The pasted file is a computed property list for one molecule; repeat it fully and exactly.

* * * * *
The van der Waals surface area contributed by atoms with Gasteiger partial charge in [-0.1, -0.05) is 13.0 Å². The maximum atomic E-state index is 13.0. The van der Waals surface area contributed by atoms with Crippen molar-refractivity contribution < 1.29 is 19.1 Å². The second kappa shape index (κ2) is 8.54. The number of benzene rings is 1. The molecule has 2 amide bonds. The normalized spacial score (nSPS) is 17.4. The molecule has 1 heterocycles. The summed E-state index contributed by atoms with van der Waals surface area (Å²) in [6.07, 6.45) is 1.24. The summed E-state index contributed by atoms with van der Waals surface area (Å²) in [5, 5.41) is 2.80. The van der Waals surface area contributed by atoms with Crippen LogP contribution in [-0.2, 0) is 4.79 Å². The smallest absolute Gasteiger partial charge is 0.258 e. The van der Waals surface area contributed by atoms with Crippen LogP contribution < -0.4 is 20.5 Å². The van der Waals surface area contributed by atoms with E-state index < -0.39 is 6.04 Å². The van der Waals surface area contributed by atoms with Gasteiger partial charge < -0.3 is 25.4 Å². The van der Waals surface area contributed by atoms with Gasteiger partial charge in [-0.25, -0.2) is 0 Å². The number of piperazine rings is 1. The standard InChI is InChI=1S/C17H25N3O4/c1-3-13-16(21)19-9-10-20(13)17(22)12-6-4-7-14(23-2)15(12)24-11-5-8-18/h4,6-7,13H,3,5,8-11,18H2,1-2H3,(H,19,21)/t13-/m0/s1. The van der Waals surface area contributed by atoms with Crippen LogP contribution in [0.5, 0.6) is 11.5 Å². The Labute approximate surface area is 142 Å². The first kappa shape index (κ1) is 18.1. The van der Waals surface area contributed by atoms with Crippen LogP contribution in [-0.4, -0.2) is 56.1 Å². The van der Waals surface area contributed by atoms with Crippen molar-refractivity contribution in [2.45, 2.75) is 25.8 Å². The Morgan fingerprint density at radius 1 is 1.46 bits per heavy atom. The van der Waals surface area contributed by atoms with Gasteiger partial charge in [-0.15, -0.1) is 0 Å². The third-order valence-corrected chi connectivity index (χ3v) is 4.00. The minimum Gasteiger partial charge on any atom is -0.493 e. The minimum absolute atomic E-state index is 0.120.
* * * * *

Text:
The van der Waals surface area contributed by atoms with Gasteiger partial charge in [-0.1, -0.05) is 13.0 Å². The maximum atomic E-state index is 13.0. The van der Waals surface area contributed by atoms with Crippen molar-refractivity contribution < 1.29 is 19.1 Å². The second kappa shape index (κ2) is 8.54. The number of benzene rings is 1. The molecule has 2 amide bonds. The normalized spacial score (nSPS) is 17.4. The molecule has 1 heterocycles. The summed E-state index contributed by atoms with van der Waals surface area (Å²) in [6.07, 6.45) is 1.24. The summed E-state index contributed by atoms with van der Waals surface area (Å²) in [5, 5.41) is 2.80. The van der Waals surface area contributed by atoms with Crippen LogP contribution in [-0.2, 0) is 4.79 Å². The smallest absolute Gasteiger partial charge is 0.258 e. The van der Waals surface area contributed by atoms with Crippen LogP contribution < -0.4 is 20.5 Å². The van der Waals surface area contributed by atoms with E-state index < -0.39 is 6.04 Å². The van der Waals surface area contributed by atoms with Gasteiger partial charge < -0.3 is 25.4 Å². The van der Waals surface area contributed by atoms with Gasteiger partial charge in [-0.25, -0.2) is 0 Å². The number of piperazine rings is 1. The standard InChI is InChI=1S/C17H25N3O4/c1-3-13-16(21)19-9-10-20(13)17(22)12-6-4-7-14(23-2)15(12)24-11-5-8-18/h4,6-7,13H,3,5,8-11,18H2,1-2H3,(H,19,21)/t13-/m0/s1. The van der Waals surface area contributed by atoms with Crippen LogP contribution in [0.5, 0.6) is 11.5 Å². The Labute approximate surface area is 142 Å². The first kappa shape index (κ1) is 18.1. The van der Waals surface area contributed by atoms with Crippen LogP contribution in [-0.4, -0.2) is 56.1 Å². The van der Waals surface area contributed by atoms with Crippen molar-refractivity contribution in [2.45, 2.75) is 25.8 Å². The Morgan fingerprint density at radius 1 is 1.46 bits per heavy atom. The van der Waals surface area contributed by atoms with Gasteiger partial charge in [-0.15, -0.1) is 0 Å². The third-order valence-corrected chi connectivity index (χ3v) is 4.00. The minimum Gasteiger partial charge on any atom is -0.493 e. The minimum absolute atomic E-state index is 0.120.